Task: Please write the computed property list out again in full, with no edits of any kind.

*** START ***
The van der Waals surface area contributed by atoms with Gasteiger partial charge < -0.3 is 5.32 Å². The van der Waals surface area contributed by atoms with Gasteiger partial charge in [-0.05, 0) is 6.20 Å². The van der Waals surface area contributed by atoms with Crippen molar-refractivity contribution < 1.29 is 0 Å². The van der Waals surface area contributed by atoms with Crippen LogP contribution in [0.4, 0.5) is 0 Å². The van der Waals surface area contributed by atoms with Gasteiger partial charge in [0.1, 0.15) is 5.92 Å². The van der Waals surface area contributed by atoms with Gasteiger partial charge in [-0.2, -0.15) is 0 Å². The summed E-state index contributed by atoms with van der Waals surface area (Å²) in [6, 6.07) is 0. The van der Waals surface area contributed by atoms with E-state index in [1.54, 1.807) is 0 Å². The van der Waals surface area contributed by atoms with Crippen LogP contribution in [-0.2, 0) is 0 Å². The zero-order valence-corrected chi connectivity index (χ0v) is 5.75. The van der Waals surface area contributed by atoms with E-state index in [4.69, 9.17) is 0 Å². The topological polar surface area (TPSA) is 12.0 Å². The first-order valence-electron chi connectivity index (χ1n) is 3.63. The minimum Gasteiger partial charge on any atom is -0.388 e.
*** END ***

The van der Waals surface area contributed by atoms with Gasteiger partial charge < -0.3 is 5.32 Å². The van der Waals surface area contributed by atoms with Gasteiger partial charge in [-0.05, 0) is 6.20 Å². The van der Waals surface area contributed by atoms with Crippen molar-refractivity contribution < 1.29 is 0 Å². The van der Waals surface area contributed by atoms with Crippen LogP contribution in [0.4, 0.5) is 0 Å². The van der Waals surface area contributed by atoms with Gasteiger partial charge in [0.1, 0.15) is 5.92 Å². The van der Waals surface area contributed by atoms with Gasteiger partial charge in [-0.2, -0.15) is 0 Å². The summed E-state index contributed by atoms with van der Waals surface area (Å²) in [6, 6.07) is 0. The van der Waals surface area contributed by atoms with E-state index in [1.54, 1.807) is 0 Å². The van der Waals surface area contributed by atoms with Crippen LogP contribution in [-0.2, 0) is 0 Å². The zero-order valence-corrected chi connectivity index (χ0v) is 5.75. The van der Waals surface area contributed by atoms with E-state index in [4.69, 9.17) is 0 Å². The topological polar surface area (TPSA) is 12.0 Å². The first-order valence-electron chi connectivity index (χ1n) is 3.63. The minimum Gasteiger partial charge on any atom is -0.388 e.